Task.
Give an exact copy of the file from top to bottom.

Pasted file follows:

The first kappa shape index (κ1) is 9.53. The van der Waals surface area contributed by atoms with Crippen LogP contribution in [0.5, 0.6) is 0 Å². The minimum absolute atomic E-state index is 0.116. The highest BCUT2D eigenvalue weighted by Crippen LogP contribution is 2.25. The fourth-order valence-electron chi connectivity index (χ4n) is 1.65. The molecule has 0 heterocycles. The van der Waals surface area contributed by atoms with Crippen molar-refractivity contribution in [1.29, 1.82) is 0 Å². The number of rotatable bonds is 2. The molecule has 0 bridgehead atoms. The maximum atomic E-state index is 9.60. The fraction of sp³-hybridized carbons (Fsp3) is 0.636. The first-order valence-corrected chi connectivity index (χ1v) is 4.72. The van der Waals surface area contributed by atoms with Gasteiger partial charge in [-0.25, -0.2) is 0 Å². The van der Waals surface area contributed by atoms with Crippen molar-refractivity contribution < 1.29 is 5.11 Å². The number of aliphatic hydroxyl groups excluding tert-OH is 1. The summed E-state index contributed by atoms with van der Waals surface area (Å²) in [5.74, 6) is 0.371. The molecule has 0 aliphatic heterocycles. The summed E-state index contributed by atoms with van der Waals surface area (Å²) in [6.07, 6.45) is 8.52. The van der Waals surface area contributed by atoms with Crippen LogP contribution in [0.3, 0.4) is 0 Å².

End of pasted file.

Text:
The first kappa shape index (κ1) is 9.53. The van der Waals surface area contributed by atoms with Crippen LogP contribution in [0.5, 0.6) is 0 Å². The minimum absolute atomic E-state index is 0.116. The highest BCUT2D eigenvalue weighted by Crippen LogP contribution is 2.25. The fourth-order valence-electron chi connectivity index (χ4n) is 1.65. The molecule has 0 heterocycles. The van der Waals surface area contributed by atoms with Crippen molar-refractivity contribution in [1.29, 1.82) is 0 Å². The number of rotatable bonds is 2. The molecule has 0 bridgehead atoms. The maximum atomic E-state index is 9.60. The fraction of sp³-hybridized carbons (Fsp3) is 0.636. The first-order valence-corrected chi connectivity index (χ1v) is 4.72. The van der Waals surface area contributed by atoms with Gasteiger partial charge in [-0.25, -0.2) is 0 Å². The van der Waals surface area contributed by atoms with Crippen molar-refractivity contribution < 1.29 is 5.11 Å². The number of aliphatic hydroxyl groups excluding tert-OH is 1. The summed E-state index contributed by atoms with van der Waals surface area (Å²) in [5.74, 6) is 0.371. The molecule has 0 aliphatic heterocycles. The summed E-state index contributed by atoms with van der Waals surface area (Å²) in [6.07, 6.45) is 8.52. The van der Waals surface area contributed by atoms with Crippen LogP contribution in [0.3, 0.4) is 0 Å².